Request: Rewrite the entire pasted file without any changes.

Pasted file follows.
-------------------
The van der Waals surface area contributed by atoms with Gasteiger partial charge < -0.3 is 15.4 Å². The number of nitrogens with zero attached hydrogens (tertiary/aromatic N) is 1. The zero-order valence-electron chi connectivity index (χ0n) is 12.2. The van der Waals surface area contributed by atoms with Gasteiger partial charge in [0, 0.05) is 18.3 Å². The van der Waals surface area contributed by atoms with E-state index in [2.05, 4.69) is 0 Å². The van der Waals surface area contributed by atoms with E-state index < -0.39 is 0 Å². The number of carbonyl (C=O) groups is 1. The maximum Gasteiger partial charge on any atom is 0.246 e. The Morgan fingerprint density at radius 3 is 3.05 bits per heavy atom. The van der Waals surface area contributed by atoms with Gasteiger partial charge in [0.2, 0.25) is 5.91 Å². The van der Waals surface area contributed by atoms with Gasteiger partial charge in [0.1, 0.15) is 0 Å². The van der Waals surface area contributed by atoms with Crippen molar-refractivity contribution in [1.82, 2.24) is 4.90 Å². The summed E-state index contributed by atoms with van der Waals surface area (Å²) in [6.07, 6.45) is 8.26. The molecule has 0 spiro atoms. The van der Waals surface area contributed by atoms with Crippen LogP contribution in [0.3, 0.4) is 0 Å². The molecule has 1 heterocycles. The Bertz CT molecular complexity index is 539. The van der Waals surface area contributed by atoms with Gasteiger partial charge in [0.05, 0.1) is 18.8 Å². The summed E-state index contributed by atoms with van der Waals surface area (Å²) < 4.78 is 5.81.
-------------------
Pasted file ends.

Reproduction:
The van der Waals surface area contributed by atoms with Gasteiger partial charge < -0.3 is 15.4 Å². The number of nitrogens with zero attached hydrogens (tertiary/aromatic N) is 1. The zero-order valence-electron chi connectivity index (χ0n) is 12.2. The van der Waals surface area contributed by atoms with Gasteiger partial charge in [0, 0.05) is 18.3 Å². The van der Waals surface area contributed by atoms with E-state index in [2.05, 4.69) is 0 Å². The van der Waals surface area contributed by atoms with E-state index < -0.39 is 0 Å². The number of carbonyl (C=O) groups is 1. The maximum Gasteiger partial charge on any atom is 0.246 e. The Morgan fingerprint density at radius 3 is 3.05 bits per heavy atom. The van der Waals surface area contributed by atoms with Gasteiger partial charge in [0.2, 0.25) is 5.91 Å². The van der Waals surface area contributed by atoms with Gasteiger partial charge in [0.1, 0.15) is 0 Å². The van der Waals surface area contributed by atoms with Crippen molar-refractivity contribution in [1.82, 2.24) is 4.90 Å². The summed E-state index contributed by atoms with van der Waals surface area (Å²) in [6.07, 6.45) is 8.26. The molecule has 0 spiro atoms. The van der Waals surface area contributed by atoms with Crippen LogP contribution in [0.3, 0.4) is 0 Å². The molecule has 1 heterocycles. The Bertz CT molecular complexity index is 539. The van der Waals surface area contributed by atoms with Gasteiger partial charge in [0.05, 0.1) is 18.8 Å². The summed E-state index contributed by atoms with van der Waals surface area (Å²) < 4.78 is 5.81.